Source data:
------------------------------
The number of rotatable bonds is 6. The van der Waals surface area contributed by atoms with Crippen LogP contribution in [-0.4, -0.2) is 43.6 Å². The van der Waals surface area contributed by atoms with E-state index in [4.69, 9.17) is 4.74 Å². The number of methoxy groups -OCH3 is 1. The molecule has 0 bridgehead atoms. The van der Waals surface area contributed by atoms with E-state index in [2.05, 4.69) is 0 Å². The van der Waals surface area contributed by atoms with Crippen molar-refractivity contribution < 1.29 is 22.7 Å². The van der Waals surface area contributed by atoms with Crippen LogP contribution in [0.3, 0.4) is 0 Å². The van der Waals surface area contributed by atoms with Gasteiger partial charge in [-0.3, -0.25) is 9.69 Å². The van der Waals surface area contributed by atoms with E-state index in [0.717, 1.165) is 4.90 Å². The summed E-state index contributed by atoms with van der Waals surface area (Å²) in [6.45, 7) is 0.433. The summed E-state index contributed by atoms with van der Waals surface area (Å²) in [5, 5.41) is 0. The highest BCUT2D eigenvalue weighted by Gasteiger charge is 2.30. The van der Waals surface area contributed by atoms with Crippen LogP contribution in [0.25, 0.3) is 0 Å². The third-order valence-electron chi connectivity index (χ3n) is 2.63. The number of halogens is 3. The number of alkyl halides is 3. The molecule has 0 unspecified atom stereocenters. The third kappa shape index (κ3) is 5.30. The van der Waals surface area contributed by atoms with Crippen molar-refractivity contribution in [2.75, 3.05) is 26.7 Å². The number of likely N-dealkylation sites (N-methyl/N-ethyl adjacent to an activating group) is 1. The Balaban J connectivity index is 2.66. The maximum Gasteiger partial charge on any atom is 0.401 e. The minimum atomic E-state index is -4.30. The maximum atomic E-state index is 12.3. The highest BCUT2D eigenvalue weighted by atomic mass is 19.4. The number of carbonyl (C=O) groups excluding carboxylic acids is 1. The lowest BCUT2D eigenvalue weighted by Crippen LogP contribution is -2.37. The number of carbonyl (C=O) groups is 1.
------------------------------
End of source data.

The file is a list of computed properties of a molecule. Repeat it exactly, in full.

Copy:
The number of rotatable bonds is 6. The van der Waals surface area contributed by atoms with Crippen LogP contribution in [-0.4, -0.2) is 43.6 Å². The van der Waals surface area contributed by atoms with E-state index in [4.69, 9.17) is 4.74 Å². The number of methoxy groups -OCH3 is 1. The molecule has 0 bridgehead atoms. The van der Waals surface area contributed by atoms with E-state index in [2.05, 4.69) is 0 Å². The van der Waals surface area contributed by atoms with Crippen molar-refractivity contribution < 1.29 is 22.7 Å². The van der Waals surface area contributed by atoms with Crippen LogP contribution in [0.3, 0.4) is 0 Å². The van der Waals surface area contributed by atoms with Gasteiger partial charge in [-0.3, -0.25) is 9.69 Å². The van der Waals surface area contributed by atoms with E-state index in [0.717, 1.165) is 4.90 Å². The summed E-state index contributed by atoms with van der Waals surface area (Å²) in [6.45, 7) is 0.433. The summed E-state index contributed by atoms with van der Waals surface area (Å²) in [5, 5.41) is 0. The highest BCUT2D eigenvalue weighted by Gasteiger charge is 2.30. The van der Waals surface area contributed by atoms with Crippen LogP contribution in [0.25, 0.3) is 0 Å². The third-order valence-electron chi connectivity index (χ3n) is 2.63. The number of halogens is 3. The number of alkyl halides is 3. The molecule has 0 unspecified atom stereocenters. The third kappa shape index (κ3) is 5.30. The van der Waals surface area contributed by atoms with Crippen molar-refractivity contribution in [2.75, 3.05) is 26.7 Å². The number of likely N-dealkylation sites (N-methyl/N-ethyl adjacent to an activating group) is 1. The Balaban J connectivity index is 2.66. The maximum Gasteiger partial charge on any atom is 0.401 e. The minimum atomic E-state index is -4.30. The maximum atomic E-state index is 12.3. The highest BCUT2D eigenvalue weighted by atomic mass is 19.4. The number of carbonyl (C=O) groups excluding carboxylic acids is 1. The lowest BCUT2D eigenvalue weighted by Crippen LogP contribution is -2.37. The number of carbonyl (C=O) groups is 1.